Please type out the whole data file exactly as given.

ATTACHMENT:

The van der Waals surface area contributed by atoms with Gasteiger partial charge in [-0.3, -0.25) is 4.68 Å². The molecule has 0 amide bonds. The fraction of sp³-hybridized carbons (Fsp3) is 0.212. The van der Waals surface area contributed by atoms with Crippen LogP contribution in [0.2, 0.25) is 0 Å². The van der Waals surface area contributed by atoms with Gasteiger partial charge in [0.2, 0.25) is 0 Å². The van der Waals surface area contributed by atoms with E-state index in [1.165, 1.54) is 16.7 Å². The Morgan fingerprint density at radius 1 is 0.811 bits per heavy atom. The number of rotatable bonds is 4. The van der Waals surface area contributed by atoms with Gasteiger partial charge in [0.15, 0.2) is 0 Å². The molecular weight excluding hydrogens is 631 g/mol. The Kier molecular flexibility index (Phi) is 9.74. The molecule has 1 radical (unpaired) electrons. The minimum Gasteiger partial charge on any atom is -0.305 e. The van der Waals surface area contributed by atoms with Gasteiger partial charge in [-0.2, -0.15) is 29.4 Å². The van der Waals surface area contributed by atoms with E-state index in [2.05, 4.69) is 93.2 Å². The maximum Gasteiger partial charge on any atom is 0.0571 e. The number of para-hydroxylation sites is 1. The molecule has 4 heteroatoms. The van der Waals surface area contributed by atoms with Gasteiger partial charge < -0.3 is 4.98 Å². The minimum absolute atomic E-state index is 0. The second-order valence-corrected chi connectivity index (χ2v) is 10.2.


The van der Waals surface area contributed by atoms with Gasteiger partial charge in [-0.3, -0.25) is 4.68 Å². The molecule has 0 amide bonds. The fraction of sp³-hybridized carbons (Fsp3) is 0.212. The van der Waals surface area contributed by atoms with Crippen LogP contribution in [0.2, 0.25) is 0 Å². The van der Waals surface area contributed by atoms with Gasteiger partial charge in [0.2, 0.25) is 0 Å². The van der Waals surface area contributed by atoms with E-state index in [1.165, 1.54) is 16.7 Å². The Morgan fingerprint density at radius 1 is 0.811 bits per heavy atom. The number of rotatable bonds is 4. The van der Waals surface area contributed by atoms with Gasteiger partial charge in [0.15, 0.2) is 0 Å². The molecular weight excluding hydrogens is 631 g/mol. The Kier molecular flexibility index (Phi) is 9.74. The molecule has 1 radical (unpaired) electrons. The minimum Gasteiger partial charge on any atom is -0.305 e. The van der Waals surface area contributed by atoms with Gasteiger partial charge in [-0.2, -0.15) is 29.4 Å². The van der Waals surface area contributed by atoms with E-state index in [2.05, 4.69) is 93.2 Å². The maximum Gasteiger partial charge on any atom is 0.0571 e. The number of para-hydroxylation sites is 1. The molecule has 4 heteroatoms. The van der Waals surface area contributed by atoms with Gasteiger partial charge < -0.3 is 4.98 Å². The minimum absolute atomic E-state index is 0. The second-order valence-corrected chi connectivity index (χ2v) is 10.2.